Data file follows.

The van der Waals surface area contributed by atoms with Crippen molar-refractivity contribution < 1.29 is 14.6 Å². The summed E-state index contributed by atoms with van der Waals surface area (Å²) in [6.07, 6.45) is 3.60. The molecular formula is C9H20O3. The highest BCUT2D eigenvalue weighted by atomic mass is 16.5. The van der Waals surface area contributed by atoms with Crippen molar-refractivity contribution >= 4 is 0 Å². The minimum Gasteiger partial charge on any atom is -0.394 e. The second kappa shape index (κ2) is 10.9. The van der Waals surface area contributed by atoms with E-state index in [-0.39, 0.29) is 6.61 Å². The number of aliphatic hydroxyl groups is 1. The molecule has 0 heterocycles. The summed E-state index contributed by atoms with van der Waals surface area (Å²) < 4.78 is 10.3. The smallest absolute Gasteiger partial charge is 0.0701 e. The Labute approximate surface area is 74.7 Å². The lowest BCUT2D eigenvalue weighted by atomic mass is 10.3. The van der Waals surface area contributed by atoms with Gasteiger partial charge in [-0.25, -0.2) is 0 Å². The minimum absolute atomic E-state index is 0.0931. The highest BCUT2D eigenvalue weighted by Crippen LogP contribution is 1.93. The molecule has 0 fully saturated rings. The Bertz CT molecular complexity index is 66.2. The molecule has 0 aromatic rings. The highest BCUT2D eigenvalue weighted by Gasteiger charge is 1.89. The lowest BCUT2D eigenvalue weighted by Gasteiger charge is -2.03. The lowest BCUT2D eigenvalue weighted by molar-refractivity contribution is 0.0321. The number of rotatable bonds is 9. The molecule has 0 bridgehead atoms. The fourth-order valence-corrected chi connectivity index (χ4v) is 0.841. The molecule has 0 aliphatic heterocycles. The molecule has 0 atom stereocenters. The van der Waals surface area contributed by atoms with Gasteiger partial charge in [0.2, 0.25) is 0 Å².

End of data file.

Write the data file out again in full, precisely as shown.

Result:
The van der Waals surface area contributed by atoms with Crippen molar-refractivity contribution < 1.29 is 14.6 Å². The summed E-state index contributed by atoms with van der Waals surface area (Å²) in [6.07, 6.45) is 3.60. The molecular formula is C9H20O3. The highest BCUT2D eigenvalue weighted by atomic mass is 16.5. The van der Waals surface area contributed by atoms with Crippen molar-refractivity contribution >= 4 is 0 Å². The minimum Gasteiger partial charge on any atom is -0.394 e. The second kappa shape index (κ2) is 10.9. The van der Waals surface area contributed by atoms with E-state index in [-0.39, 0.29) is 6.61 Å². The number of aliphatic hydroxyl groups is 1. The molecule has 0 heterocycles. The summed E-state index contributed by atoms with van der Waals surface area (Å²) < 4.78 is 10.3. The smallest absolute Gasteiger partial charge is 0.0701 e. The Labute approximate surface area is 74.7 Å². The lowest BCUT2D eigenvalue weighted by atomic mass is 10.3. The van der Waals surface area contributed by atoms with Gasteiger partial charge in [-0.25, -0.2) is 0 Å². The minimum absolute atomic E-state index is 0.0931. The highest BCUT2D eigenvalue weighted by Crippen LogP contribution is 1.93. The molecule has 0 fully saturated rings. The Bertz CT molecular complexity index is 66.2. The molecule has 0 aromatic rings. The highest BCUT2D eigenvalue weighted by Gasteiger charge is 1.89. The lowest BCUT2D eigenvalue weighted by Gasteiger charge is -2.03. The lowest BCUT2D eigenvalue weighted by molar-refractivity contribution is 0.0321. The number of rotatable bonds is 9. The molecule has 0 bridgehead atoms. The fourth-order valence-corrected chi connectivity index (χ4v) is 0.841. The molecule has 0 aliphatic heterocycles. The molecule has 0 atom stereocenters. The van der Waals surface area contributed by atoms with Gasteiger partial charge in [0.2, 0.25) is 0 Å².